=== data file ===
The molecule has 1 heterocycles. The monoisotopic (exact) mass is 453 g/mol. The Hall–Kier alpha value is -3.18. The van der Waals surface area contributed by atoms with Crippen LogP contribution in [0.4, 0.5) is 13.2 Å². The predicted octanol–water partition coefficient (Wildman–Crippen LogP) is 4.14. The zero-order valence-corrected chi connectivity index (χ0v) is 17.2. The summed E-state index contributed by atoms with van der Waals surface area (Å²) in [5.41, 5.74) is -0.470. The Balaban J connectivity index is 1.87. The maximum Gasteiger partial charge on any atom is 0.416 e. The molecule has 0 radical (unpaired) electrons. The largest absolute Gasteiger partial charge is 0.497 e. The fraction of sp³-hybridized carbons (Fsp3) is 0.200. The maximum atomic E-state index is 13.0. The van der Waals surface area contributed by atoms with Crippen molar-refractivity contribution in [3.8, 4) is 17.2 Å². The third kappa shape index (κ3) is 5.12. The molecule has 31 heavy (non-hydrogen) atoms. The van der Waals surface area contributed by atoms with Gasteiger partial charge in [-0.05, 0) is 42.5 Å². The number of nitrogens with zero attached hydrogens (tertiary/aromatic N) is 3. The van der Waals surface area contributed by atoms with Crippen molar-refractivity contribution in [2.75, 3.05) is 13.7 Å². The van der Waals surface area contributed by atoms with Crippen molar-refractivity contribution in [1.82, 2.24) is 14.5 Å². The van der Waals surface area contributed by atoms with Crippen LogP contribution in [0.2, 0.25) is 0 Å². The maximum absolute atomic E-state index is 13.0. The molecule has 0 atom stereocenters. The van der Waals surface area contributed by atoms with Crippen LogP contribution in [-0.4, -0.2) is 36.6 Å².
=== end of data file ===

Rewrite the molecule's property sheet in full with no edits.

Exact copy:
The molecule has 1 heterocycles. The monoisotopic (exact) mass is 453 g/mol. The Hall–Kier alpha value is -3.18. The van der Waals surface area contributed by atoms with Crippen LogP contribution in [0.4, 0.5) is 13.2 Å². The predicted octanol–water partition coefficient (Wildman–Crippen LogP) is 4.14. The zero-order valence-corrected chi connectivity index (χ0v) is 17.2. The summed E-state index contributed by atoms with van der Waals surface area (Å²) in [5.41, 5.74) is -0.470. The Balaban J connectivity index is 1.87. The maximum Gasteiger partial charge on any atom is 0.416 e. The molecule has 0 radical (unpaired) electrons. The largest absolute Gasteiger partial charge is 0.497 e. The fraction of sp³-hybridized carbons (Fsp3) is 0.200. The maximum atomic E-state index is 13.0. The van der Waals surface area contributed by atoms with Crippen molar-refractivity contribution in [3.8, 4) is 17.2 Å². The third kappa shape index (κ3) is 5.12. The molecule has 31 heavy (non-hydrogen) atoms. The van der Waals surface area contributed by atoms with Gasteiger partial charge in [-0.05, 0) is 42.5 Å². The number of nitrogens with zero attached hydrogens (tertiary/aromatic N) is 3. The van der Waals surface area contributed by atoms with Crippen molar-refractivity contribution in [2.75, 3.05) is 13.7 Å². The van der Waals surface area contributed by atoms with Crippen molar-refractivity contribution in [1.82, 2.24) is 14.5 Å². The van der Waals surface area contributed by atoms with Crippen LogP contribution in [0.2, 0.25) is 0 Å². The maximum absolute atomic E-state index is 13.0. The molecule has 0 atom stereocenters. The van der Waals surface area contributed by atoms with Crippen LogP contribution in [-0.4, -0.2) is 36.6 Å².